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Article
February 1938

PHYSICAL THERAPY IN OPHTHALMOLOGIC PRACTICE

Author Affiliations

CHICAGO
From the Department of Ophthalmology, Northwestern University Medical School.

Arch Ophthalmol. 1938;19(2):171-180. doi:10.1001/archopht.1938.00850140013001
Abstract

I shall consider only a few phases of physical therapy and shall limit my remarks to procedures which have, or seem destined to have, a definite place in ophthalmologic practice.

PHOTOTHERAPY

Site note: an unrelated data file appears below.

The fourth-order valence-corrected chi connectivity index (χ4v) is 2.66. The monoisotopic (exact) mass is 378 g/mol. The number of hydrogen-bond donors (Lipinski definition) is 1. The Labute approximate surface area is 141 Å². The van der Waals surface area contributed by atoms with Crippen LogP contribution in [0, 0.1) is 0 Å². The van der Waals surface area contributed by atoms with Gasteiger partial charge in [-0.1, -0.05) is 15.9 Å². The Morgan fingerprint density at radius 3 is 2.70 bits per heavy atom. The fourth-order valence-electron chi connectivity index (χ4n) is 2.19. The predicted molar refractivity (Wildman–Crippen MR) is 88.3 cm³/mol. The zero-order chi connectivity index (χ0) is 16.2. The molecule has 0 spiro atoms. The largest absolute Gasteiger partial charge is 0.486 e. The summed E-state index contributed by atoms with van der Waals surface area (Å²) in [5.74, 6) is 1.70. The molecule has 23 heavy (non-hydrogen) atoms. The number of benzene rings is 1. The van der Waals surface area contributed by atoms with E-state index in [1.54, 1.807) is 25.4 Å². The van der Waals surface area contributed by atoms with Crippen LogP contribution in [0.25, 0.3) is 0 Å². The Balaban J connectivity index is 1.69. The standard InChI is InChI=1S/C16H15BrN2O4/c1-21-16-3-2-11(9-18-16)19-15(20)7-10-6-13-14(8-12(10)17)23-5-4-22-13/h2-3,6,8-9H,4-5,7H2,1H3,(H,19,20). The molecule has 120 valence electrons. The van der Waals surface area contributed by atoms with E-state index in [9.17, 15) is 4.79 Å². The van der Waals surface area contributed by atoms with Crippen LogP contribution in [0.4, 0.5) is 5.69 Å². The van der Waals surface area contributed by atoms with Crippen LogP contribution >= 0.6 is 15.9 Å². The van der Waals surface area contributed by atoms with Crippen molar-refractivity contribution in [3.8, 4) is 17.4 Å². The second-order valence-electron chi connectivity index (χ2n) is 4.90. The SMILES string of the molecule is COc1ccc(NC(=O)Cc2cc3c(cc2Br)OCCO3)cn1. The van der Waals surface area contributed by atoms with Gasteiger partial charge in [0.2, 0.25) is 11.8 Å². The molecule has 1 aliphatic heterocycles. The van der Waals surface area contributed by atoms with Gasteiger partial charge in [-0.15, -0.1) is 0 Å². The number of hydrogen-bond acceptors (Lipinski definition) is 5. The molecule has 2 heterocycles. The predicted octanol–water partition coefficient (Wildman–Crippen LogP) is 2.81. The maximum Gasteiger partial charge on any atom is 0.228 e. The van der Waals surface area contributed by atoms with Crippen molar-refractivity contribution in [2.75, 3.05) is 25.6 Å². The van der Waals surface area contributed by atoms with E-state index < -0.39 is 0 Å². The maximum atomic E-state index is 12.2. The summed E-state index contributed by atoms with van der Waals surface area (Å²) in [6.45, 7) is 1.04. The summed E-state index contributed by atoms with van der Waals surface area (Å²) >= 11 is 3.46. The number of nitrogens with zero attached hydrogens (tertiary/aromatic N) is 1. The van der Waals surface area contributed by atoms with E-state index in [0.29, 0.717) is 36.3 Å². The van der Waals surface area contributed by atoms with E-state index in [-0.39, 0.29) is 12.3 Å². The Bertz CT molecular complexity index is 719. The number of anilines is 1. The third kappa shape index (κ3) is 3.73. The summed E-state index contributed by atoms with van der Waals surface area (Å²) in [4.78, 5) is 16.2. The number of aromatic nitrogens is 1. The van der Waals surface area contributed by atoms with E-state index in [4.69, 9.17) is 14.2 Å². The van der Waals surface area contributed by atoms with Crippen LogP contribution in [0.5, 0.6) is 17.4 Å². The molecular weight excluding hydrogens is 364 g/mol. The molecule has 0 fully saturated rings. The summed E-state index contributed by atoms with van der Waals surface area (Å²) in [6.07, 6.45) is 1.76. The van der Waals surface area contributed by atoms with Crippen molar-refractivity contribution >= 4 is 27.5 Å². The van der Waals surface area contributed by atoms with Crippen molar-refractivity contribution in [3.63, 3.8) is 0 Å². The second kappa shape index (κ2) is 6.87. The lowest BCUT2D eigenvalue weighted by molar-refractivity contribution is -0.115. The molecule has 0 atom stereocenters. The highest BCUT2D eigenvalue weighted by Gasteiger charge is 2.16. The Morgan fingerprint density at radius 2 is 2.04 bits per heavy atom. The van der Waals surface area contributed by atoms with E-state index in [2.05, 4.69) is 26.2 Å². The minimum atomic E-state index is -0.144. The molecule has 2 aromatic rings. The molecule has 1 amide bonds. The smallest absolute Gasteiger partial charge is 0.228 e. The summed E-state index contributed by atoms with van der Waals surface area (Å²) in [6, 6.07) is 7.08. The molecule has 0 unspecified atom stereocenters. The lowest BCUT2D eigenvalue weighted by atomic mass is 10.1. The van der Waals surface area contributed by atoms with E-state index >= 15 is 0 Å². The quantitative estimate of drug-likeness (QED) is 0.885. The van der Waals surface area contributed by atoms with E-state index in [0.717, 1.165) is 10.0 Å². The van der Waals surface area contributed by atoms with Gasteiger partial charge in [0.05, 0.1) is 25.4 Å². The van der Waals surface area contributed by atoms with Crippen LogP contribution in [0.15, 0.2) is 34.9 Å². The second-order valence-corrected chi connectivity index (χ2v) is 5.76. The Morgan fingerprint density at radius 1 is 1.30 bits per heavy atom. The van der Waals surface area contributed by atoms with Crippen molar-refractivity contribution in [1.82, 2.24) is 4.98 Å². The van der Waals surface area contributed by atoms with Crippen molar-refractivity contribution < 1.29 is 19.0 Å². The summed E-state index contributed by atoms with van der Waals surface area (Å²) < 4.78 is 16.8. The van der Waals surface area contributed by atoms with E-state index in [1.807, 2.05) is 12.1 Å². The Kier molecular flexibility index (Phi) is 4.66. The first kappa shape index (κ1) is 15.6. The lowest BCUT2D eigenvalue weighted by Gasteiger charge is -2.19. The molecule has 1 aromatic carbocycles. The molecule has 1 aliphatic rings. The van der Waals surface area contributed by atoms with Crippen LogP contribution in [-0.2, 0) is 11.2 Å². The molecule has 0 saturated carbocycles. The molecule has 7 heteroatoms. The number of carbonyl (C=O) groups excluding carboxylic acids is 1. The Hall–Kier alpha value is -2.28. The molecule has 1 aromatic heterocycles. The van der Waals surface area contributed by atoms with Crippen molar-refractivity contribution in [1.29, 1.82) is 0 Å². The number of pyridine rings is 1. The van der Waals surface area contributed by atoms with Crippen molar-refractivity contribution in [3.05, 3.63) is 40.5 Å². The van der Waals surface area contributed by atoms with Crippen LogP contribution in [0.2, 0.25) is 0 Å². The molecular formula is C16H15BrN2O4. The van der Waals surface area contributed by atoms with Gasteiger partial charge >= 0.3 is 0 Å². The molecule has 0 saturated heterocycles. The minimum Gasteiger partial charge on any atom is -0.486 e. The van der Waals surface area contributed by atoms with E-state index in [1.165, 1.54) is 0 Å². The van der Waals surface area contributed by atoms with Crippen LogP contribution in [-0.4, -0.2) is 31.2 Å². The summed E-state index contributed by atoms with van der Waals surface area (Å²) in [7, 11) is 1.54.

Phototherapy may be considered briefly, since few recent advances have been made in this field. The indications for general phototherapy are well known, although ophthalmologists are likely to forget them. The object of this form of treatment is to produce repeated mild cutaneous reactions, with a resulting increase in the various bactericidal constituents of the blood and better utilization of calcium and vitamin D by the tissues. Such treatment is nearly always indicated in cases of phlyctenulosis when proper use of sunlight cannot be secured. With the use of a large mercury vapor or carbon arc lamp, one third of the surface of the body is irradiated at a sitting, the dose being chosen which will produce

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